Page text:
Valley Stream officials have contracted with a Long Beach company to offer a program that they say will protect village homeowners from paying thousands of dollars to fix leaky sewer pipes.
The program, similar to one in the City of Long Beach, aims to help owners of aging houses should they have to repair underground pipes spilling effluent that could harm groundwater, village officials said.
Notices will go out later this month to residents explaining the program, Village Clerk James Hunter said.
"The intention of the program is to help people avoid a very large problem" if a pipe breaks, Hunter told Newsday. "We've had these breaks in the past and it’s quite expensive, as far as the costs of repair."
Officials said pipe repairs are common in older homes and can cost thousands of dollars when performed by private contractors.
While sewer providers are responsible for repairing pipes entering properties, homeowners are on the hook for pipes, known as sewer laterals, coming out of their homes.
Valley Stream last year awarded a five-year contract to Pipelogix LMS to run the village program. The company was the only firm to place a bid for the contract, Hunter said.
Village residents will pay $191.88 this year to be part of the program; rates will increase $12 a year each of the next four years, according to the contract. Enrollment is automatic but residents may opt out, officials said.
But some residents say they plan to opt out, saying the program's annual fee is too much for a problem they may never have to deal with. Some say other private plans are cheaper.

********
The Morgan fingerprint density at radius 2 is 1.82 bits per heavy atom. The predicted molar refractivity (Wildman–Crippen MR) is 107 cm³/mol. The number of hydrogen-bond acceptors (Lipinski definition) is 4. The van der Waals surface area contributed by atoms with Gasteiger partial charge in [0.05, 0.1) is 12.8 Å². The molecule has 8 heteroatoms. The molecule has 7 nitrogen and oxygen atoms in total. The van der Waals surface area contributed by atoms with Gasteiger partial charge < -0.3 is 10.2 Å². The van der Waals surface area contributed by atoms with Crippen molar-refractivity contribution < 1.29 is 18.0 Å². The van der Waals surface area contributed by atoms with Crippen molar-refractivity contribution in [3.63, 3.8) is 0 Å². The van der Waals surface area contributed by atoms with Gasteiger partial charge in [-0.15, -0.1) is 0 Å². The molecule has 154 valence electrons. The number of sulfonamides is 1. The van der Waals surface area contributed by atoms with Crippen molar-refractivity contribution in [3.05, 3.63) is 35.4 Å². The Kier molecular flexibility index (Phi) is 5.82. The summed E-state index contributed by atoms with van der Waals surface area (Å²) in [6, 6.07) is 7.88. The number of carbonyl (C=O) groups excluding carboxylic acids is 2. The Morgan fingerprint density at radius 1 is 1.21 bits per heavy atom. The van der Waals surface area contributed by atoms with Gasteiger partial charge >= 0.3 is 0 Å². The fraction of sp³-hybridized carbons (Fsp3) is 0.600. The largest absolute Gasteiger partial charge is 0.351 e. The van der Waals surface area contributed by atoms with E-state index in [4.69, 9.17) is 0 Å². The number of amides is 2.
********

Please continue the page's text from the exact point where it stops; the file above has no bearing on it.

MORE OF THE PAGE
"If a problem comes along, I can pay for it, but there are other insurance plans you can pay for, for less money," said Mike Steinke, 59, a retired New York City police officer.
Michael Belfiore, 75, a former village trustee, called the program "laughable," adding such pipe breaks are "rather rare."
"There’s a whole industry with these warranties," he said. "They’re all a little different, but this is the most expensive."
He said he signed onto a private program that charges $190 annually but also provides repair service for his indoor plumbing and waterline.
Rep. Thomas Suozzi (D-Glen Cove), who has announced a gubernatorial bid, said in a statement to Newsday he supports the repair program, adding faulty pipes "have been longtime contributors to the pollution of our groundwater, waterways and coastlines — oftentimes, without the knowledge of the homeowner."
Long Beach officials said they have had a good experience with Pipelogix, formerly Brady Risk Environmental, since contracting with the company seven years ago. City residents pay $120 annually to be part of the program.
"This is a separate insurance program that, for this $10 a month fee, you can rest assured that you’re not going to get hit with a $5,000 bill should something go wrong," Long Beach spokesman John McNally said.
Pipelogix owner Michael Bloom said the Valley Stream program costs more because the average village house is further from the curb and sewer pipes are longer.
He said about 28% of Long Beach residents opted out.
"A lot of Long Island homes were built in the mid-20th century, and these things are just breaking," Bloom said. "It’s a matter of when, not if, those pipes are going to fail."